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Dissociation and Fragmentation in the Wake of Complex Trauma
Traumatic experiences, especially those in early childhood, can result in the ability to disconnect from ourselves and from the overwhelm around us - in order to keep the horror at a distance and preserve some sense of self.
Psychologically: splitting: off experiences of humiliation, abandonment, and violation helps children survive and adapt but later in life can lead to self rejection, self-neglect, or even self-hatred or shame. Understanding trauma-related fragmentation as a survival response is vital to the work of all therapists who work with victims of abuse, neglect, torture, domestic violence, or even combat.
Dissociated experiences are not integrated into the usual sense of self, resulting in discontinuities in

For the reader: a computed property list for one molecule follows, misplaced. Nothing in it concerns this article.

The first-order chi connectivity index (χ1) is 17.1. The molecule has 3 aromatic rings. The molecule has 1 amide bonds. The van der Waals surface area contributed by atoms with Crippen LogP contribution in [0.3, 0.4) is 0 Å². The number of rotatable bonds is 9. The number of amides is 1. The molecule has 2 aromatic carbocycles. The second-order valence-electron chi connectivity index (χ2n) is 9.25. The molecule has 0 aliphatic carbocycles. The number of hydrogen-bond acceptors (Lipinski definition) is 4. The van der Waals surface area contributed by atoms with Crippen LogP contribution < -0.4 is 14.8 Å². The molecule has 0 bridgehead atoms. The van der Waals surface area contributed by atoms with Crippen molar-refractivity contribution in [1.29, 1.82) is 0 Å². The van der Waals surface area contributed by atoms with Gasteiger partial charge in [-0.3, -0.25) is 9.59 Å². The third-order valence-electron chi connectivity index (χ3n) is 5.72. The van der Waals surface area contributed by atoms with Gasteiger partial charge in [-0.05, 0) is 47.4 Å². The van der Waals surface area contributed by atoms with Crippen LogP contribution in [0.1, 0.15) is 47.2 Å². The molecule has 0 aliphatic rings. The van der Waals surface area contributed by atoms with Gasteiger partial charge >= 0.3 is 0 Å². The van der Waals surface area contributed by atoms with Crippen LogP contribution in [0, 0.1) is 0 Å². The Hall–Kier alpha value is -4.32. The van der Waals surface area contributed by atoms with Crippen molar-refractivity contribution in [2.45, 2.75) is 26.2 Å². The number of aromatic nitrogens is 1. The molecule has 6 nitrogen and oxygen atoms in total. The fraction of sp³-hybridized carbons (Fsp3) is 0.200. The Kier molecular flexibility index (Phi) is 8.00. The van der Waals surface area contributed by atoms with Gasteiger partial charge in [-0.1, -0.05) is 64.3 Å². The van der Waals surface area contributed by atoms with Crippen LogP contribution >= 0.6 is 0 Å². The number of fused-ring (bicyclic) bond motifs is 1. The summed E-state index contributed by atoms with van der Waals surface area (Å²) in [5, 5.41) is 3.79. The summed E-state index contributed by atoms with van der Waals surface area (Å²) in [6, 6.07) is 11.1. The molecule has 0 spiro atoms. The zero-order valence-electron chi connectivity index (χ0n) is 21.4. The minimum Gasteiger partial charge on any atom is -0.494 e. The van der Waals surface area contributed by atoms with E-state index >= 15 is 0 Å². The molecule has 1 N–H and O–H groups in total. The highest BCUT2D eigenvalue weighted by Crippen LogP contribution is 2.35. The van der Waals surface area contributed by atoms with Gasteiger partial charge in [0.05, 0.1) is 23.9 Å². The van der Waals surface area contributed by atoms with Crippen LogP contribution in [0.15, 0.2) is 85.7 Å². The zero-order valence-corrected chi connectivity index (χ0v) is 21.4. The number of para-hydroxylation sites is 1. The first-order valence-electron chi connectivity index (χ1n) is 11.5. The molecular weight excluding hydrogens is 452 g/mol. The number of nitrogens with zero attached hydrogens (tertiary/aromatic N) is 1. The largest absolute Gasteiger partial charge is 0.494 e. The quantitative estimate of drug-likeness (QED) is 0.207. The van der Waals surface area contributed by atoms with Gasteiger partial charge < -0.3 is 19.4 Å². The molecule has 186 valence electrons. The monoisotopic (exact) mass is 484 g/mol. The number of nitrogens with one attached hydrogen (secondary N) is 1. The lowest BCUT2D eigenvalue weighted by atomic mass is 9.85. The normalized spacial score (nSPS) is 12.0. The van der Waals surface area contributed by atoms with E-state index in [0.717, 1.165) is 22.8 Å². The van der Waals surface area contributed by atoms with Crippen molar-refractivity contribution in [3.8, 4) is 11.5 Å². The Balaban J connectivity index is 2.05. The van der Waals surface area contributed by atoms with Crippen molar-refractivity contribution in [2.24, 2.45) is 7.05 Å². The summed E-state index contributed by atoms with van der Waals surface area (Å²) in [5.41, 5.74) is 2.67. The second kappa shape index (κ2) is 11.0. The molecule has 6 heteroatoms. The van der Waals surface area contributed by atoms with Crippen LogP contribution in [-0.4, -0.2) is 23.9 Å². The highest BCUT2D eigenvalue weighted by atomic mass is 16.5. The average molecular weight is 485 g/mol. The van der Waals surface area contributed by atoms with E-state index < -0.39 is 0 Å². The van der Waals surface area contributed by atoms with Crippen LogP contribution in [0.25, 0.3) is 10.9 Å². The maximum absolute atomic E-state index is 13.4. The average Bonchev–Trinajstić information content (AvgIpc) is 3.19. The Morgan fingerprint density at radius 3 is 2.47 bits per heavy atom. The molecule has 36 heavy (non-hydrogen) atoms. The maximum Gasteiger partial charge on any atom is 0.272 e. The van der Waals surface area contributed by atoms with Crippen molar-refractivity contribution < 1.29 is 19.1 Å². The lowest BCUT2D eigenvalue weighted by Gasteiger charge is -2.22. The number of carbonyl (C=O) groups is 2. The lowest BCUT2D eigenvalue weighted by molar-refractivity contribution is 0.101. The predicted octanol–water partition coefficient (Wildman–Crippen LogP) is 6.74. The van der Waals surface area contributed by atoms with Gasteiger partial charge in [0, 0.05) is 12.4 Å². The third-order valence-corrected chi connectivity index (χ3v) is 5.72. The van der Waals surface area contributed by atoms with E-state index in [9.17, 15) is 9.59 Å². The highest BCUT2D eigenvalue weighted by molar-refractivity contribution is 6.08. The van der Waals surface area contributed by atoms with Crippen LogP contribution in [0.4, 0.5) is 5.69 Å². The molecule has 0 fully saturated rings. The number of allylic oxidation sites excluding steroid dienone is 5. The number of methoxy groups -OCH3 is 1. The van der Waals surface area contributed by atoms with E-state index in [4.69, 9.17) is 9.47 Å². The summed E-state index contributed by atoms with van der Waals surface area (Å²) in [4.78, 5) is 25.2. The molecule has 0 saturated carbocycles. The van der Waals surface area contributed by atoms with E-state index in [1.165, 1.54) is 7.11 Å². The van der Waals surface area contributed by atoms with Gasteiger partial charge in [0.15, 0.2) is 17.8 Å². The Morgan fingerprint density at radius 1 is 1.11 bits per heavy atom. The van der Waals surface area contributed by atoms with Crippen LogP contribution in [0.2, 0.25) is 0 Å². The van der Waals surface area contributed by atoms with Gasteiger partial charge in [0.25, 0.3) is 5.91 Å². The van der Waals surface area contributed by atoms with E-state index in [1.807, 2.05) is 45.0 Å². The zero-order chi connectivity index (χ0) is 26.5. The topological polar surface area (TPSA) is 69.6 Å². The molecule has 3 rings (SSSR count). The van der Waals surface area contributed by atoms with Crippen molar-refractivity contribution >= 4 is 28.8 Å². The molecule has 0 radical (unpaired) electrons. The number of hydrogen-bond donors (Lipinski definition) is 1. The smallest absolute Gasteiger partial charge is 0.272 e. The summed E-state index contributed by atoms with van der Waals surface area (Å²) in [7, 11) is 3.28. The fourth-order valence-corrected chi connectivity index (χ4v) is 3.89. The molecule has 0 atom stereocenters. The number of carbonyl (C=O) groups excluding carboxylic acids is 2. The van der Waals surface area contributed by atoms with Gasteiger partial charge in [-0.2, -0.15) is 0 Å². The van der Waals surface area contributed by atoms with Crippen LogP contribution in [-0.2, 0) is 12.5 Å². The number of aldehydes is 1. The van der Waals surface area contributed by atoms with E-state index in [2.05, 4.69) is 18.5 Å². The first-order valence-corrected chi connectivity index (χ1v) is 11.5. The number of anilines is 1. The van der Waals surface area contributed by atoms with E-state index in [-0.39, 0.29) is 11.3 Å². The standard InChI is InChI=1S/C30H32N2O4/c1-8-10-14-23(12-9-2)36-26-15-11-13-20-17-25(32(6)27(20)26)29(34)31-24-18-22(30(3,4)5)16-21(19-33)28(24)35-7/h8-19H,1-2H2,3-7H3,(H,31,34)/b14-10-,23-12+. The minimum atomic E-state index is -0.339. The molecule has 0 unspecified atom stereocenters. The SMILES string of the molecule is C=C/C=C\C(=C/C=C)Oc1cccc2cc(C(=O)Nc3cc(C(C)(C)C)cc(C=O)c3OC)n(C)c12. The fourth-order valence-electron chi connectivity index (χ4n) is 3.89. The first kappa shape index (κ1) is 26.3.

conscious awareness. In severe forms of dissociation, disconnection occurs in the usually integrated
functions of consciousness, memory, identity, or perception.
In severe forms of dissociation,
disconnection occurs in the usually integrated functions of consciousness, memory, identity, or perception.
This training will cover different types of dissociative disorders, the spectrum of dissociation and its relationship to traumatic events and development and presentation of alters, and treatment models.
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